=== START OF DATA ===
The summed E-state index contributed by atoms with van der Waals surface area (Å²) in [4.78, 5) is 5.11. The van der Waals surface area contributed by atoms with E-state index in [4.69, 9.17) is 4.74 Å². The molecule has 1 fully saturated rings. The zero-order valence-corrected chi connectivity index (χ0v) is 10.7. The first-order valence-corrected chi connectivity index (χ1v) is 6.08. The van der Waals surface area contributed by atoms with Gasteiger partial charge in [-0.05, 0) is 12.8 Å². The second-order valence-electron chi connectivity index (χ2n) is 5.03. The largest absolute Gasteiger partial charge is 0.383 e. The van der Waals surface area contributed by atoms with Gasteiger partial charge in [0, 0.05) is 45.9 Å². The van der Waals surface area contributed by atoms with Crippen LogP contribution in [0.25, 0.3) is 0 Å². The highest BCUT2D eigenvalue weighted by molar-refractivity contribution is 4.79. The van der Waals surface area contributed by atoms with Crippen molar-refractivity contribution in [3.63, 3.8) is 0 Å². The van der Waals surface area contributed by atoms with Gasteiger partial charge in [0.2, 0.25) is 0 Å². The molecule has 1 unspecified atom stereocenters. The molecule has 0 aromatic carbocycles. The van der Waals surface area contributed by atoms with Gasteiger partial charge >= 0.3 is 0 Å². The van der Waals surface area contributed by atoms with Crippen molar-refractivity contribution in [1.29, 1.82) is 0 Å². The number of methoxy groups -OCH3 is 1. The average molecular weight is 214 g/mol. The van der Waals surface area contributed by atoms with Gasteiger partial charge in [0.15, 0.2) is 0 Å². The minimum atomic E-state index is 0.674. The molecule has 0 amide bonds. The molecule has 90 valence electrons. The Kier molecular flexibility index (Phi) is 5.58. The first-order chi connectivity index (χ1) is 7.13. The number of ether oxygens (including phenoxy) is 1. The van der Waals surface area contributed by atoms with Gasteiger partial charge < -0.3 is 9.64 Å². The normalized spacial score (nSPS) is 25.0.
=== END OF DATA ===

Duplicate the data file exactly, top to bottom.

The summed E-state index contributed by atoms with van der Waals surface area (Å²) in [4.78, 5) is 5.11. The van der Waals surface area contributed by atoms with E-state index in [4.69, 9.17) is 4.74 Å². The molecule has 1 fully saturated rings. The zero-order valence-corrected chi connectivity index (χ0v) is 10.7. The first-order valence-corrected chi connectivity index (χ1v) is 6.08. The van der Waals surface area contributed by atoms with Gasteiger partial charge in [-0.05, 0) is 12.8 Å². The second-order valence-electron chi connectivity index (χ2n) is 5.03. The largest absolute Gasteiger partial charge is 0.383 e. The van der Waals surface area contributed by atoms with Gasteiger partial charge in [0, 0.05) is 45.9 Å². The van der Waals surface area contributed by atoms with Crippen LogP contribution in [0.25, 0.3) is 0 Å². The highest BCUT2D eigenvalue weighted by molar-refractivity contribution is 4.79. The van der Waals surface area contributed by atoms with Crippen molar-refractivity contribution in [3.63, 3.8) is 0 Å². The van der Waals surface area contributed by atoms with Gasteiger partial charge in [0.2, 0.25) is 0 Å². The molecule has 1 unspecified atom stereocenters. The molecule has 0 aromatic carbocycles. The van der Waals surface area contributed by atoms with Gasteiger partial charge >= 0.3 is 0 Å². The van der Waals surface area contributed by atoms with Crippen molar-refractivity contribution in [1.29, 1.82) is 0 Å². The number of methoxy groups -OCH3 is 1. The average molecular weight is 214 g/mol. The van der Waals surface area contributed by atoms with Gasteiger partial charge in [0.15, 0.2) is 0 Å². The minimum atomic E-state index is 0.674. The molecule has 0 amide bonds. The molecule has 90 valence electrons. The Kier molecular flexibility index (Phi) is 5.58. The first-order chi connectivity index (χ1) is 7.13. The number of ether oxygens (including phenoxy) is 1. The van der Waals surface area contributed by atoms with Gasteiger partial charge < -0.3 is 9.64 Å². The normalized spacial score (nSPS) is 25.0.